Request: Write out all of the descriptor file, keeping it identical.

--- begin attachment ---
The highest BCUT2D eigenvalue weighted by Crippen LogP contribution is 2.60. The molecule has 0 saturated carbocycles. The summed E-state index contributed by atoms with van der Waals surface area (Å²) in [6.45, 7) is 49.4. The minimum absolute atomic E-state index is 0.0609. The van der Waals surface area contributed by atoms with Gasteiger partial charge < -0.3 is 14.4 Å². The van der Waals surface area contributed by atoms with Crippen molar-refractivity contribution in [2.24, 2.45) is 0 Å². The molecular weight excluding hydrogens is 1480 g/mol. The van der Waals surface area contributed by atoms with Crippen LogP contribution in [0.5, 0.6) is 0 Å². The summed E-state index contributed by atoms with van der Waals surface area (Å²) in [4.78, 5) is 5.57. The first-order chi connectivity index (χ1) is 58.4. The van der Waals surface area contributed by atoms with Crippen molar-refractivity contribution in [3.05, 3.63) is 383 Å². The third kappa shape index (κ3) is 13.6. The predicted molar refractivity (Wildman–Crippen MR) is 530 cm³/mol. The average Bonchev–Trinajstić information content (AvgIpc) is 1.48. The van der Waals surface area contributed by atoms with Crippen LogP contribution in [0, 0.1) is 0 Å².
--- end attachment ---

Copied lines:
The highest BCUT2D eigenvalue weighted by Crippen LogP contribution is 2.60. The molecule has 0 saturated carbocycles. The summed E-state index contributed by atoms with van der Waals surface area (Å²) in [6.45, 7) is 49.4. The minimum absolute atomic E-state index is 0.0609. The van der Waals surface area contributed by atoms with Gasteiger partial charge < -0.3 is 14.4 Å². The van der Waals surface area contributed by atoms with Crippen molar-refractivity contribution in [2.24, 2.45) is 0 Å². The molecular weight excluding hydrogens is 1480 g/mol. The van der Waals surface area contributed by atoms with Crippen LogP contribution in [0.5, 0.6) is 0 Å². The summed E-state index contributed by atoms with van der Waals surface area (Å²) in [4.78, 5) is 5.57. The first-order chi connectivity index (χ1) is 58.4. The van der Waals surface area contributed by atoms with Crippen molar-refractivity contribution in [3.05, 3.63) is 383 Å². The third kappa shape index (κ3) is 13.6. The predicted molar refractivity (Wildman–Crippen MR) is 530 cm³/mol. The average Bonchev–Trinajstić information content (AvgIpc) is 1.48. The van der Waals surface area contributed by atoms with Crippen LogP contribution in [0, 0.1) is 0 Å².